“OK, that’s the entropy-area connection, but how does temperature tie in with surface gravity?”

“They’re both inversely dependent on the black hole’s mass.  Let’s take surface gravity first, and here when I say ‘r‘ I’m talking ‘half-diameter,‘ OK?”

“Sure.”

“Good.  Newton taught us that an object with mass M has a gravitational attraction proportional to M/r².  That still holds if you’re not inside the event horizon.  Now, the event horizon’s r is also proportional to the object’s mass so you’ve got M/M² which comes to 1/M.  With me?”

“Yeah.”

“Hawking used quantum physics to figure the temperature thing, but here’s a sloppy short-cut.  Anne, remember how we said that entropy is approximately heat capacity divided by temperature?”

“Mm-hmm.”

“The shell’s energy is mostly heat and proportional to M.  We’ve seen the shell’s entropy is proportional to .  The temperature is heat divided by entropy.  That’s proportional to M/M² which is the same 1/M as surface gravity.” <boos from all sides>. “Hey, I said it was sloppy.”

~~ Rich Olcott

Rockin’ Round The Elephant

<continued…>  “That’s what who said?  And why’d he say that?”

“That’s what Hawking said, Al.  He’s the guy who first applied thermodynamic analysis to black holes.  Anyone happen to know the Three Laws of Thermodynamics?”

Vinnie pipes up from his table by the coffee shop door.  “You can’t win.  You can’t even break even.  But you’ll never go broke.”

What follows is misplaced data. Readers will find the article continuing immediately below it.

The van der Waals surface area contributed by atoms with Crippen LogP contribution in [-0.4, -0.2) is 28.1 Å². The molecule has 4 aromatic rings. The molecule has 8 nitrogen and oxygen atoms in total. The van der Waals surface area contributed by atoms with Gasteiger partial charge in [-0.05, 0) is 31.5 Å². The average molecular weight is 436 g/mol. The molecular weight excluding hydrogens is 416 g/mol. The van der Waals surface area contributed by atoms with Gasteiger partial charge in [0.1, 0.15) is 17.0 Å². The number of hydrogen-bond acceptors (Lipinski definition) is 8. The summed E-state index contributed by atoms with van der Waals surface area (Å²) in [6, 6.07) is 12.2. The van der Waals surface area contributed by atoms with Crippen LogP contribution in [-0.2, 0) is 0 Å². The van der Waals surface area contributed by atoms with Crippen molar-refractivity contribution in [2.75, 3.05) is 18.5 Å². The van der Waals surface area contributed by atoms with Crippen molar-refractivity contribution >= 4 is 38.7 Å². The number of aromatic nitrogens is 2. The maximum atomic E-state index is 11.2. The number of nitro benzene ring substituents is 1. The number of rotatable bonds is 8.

“Well, that’s one version, Vinnie, but keep in mind all three of those focus on energy.  The First Law is Conservation of Energy—no process can create or destroy energy, only  transform it, so you can’t come out ahead.  The Second Law is really about entropy—”

“Ooo, the elephant!”white satin and black hole 2

“Right, Anne.  You usually see the Second Law stated in terms of energy efficiency—no process can convert energy to another form without wasting some of it. No breaking even.  But an equivalent statement of that same law is that any process must increase the entropy of the Universe.”

“The elephant always gets bigger.”

“Absolutely.  When Bekenstein and Hawking thought about what would happen if a black hole absorbed more matter, worst case another black hole, they realized that the black hole’s surface area had to follow the same ‘Never decrease‘ rule.”

“Oh, that Hawking!  Hawking radiation Hawking!  The part I didn’t understand, well one of the parts, in that “Black Holes” Wikipedia article!  It had to do with entangled particles, didn’t it?”

“Just caught up with us, eh, Jeremy?  Yes, Stephen Hawking.  He and Jacob Bekenstein found parallels between what we can know about black holes on the one hand and thermodynamic quantities on the other.  Surface area and entropy, like we said, and a black hole’s mass acts mathematically like energy in thermodynamics.  The correlations were provocative ”

“Mmm, provocative.”

“You like that word, eh, Anne?  Physicists knew that Bekenstein and Hawking had a good analogy going, but was there a tight linkage in there somewhere?  It seemed doubtful.”

“Nothin’ to count.”

“Wow, Vinnie.  You’ve been reading my posts?”